Signed/unsigned equality. Bug?

General FreeBASIC programming questions.
xlucas
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Signed/unsigned equality. Bug?

Postby xlucas » Nov 21, 2017 5:57

I have just found something that maybe is not currently considered a bug, but it cost me many hours trying to locate an error I had committed, which wouldn't have happened otherwise, so just in case, here it goes...

It looks like, if you have a negative Long and its binary ULong twin and you compare them, this is seen as "equal" when compiling in 32bit, but as non-equal if compiling in 64bit. Let me say it with code:

Code: Select all

Dim a As Short, b As UShort

a = -1234   'Change this to any negative number
b = a
Print b
Print Hex(a); " = "; Hex(b)
If a = b Then Print "equal" Else Print "non-equal"
GetKey


When I compile and run this in Xubuntu 32 bit, it returns "equal". In Xubuntu 64 bit, it returns non-equal. Please verify and if anybody can comment what happens on other platforms, I'm curious to know.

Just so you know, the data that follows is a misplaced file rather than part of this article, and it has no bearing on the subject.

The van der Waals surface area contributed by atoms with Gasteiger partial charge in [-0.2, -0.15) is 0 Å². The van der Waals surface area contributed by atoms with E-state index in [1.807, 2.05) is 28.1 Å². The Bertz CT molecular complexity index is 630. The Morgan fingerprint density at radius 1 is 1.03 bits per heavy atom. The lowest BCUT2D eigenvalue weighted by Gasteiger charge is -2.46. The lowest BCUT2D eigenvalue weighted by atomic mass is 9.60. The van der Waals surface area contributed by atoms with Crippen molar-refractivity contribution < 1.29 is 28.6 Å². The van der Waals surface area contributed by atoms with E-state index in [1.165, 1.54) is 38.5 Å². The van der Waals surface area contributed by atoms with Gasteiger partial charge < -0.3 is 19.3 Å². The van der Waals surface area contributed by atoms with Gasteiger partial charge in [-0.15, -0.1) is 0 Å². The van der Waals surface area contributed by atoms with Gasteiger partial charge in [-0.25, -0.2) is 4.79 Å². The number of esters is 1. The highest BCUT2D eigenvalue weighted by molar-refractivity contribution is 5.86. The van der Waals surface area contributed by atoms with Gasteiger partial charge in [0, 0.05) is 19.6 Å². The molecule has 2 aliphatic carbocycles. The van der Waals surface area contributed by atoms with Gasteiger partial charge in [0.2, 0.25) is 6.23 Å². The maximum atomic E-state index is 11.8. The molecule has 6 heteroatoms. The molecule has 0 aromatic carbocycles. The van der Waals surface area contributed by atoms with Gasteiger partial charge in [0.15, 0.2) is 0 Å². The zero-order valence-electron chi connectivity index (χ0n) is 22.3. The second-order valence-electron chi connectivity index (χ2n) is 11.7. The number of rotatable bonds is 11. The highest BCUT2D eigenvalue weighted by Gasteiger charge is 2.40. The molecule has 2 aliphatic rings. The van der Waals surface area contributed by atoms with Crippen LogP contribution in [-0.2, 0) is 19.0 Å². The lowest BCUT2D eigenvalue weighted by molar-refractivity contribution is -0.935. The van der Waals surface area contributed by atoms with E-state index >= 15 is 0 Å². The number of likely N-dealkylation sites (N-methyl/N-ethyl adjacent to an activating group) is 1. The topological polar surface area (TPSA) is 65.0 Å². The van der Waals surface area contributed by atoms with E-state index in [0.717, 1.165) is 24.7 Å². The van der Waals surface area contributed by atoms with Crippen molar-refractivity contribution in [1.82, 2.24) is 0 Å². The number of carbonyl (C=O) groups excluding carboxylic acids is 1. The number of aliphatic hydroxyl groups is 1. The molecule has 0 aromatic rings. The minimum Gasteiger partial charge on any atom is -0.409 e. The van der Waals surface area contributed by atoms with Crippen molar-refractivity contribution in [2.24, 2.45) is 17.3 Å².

The problem with this is that you may be working on a project on one system and not realise that you'll get a different result in another. When you see the difference, it's very difficult to find the bug. In my case, the program would just hang because a certain variable would never reach a certain value. Lucky that I just switched to 64bit or I would never have seen this. Is this a known thing?
Munair
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Re: Signed/unsigned equality. Bug?

Postby Munair » Nov 21, 2017 6:16

xlucas wrote:a negative Long and its binary ULong twin and you compare them

From a decimal perspective -1234 <> 4294966062, which is what the compiler wants to tell us. Changing it to HEX changes the interpretation.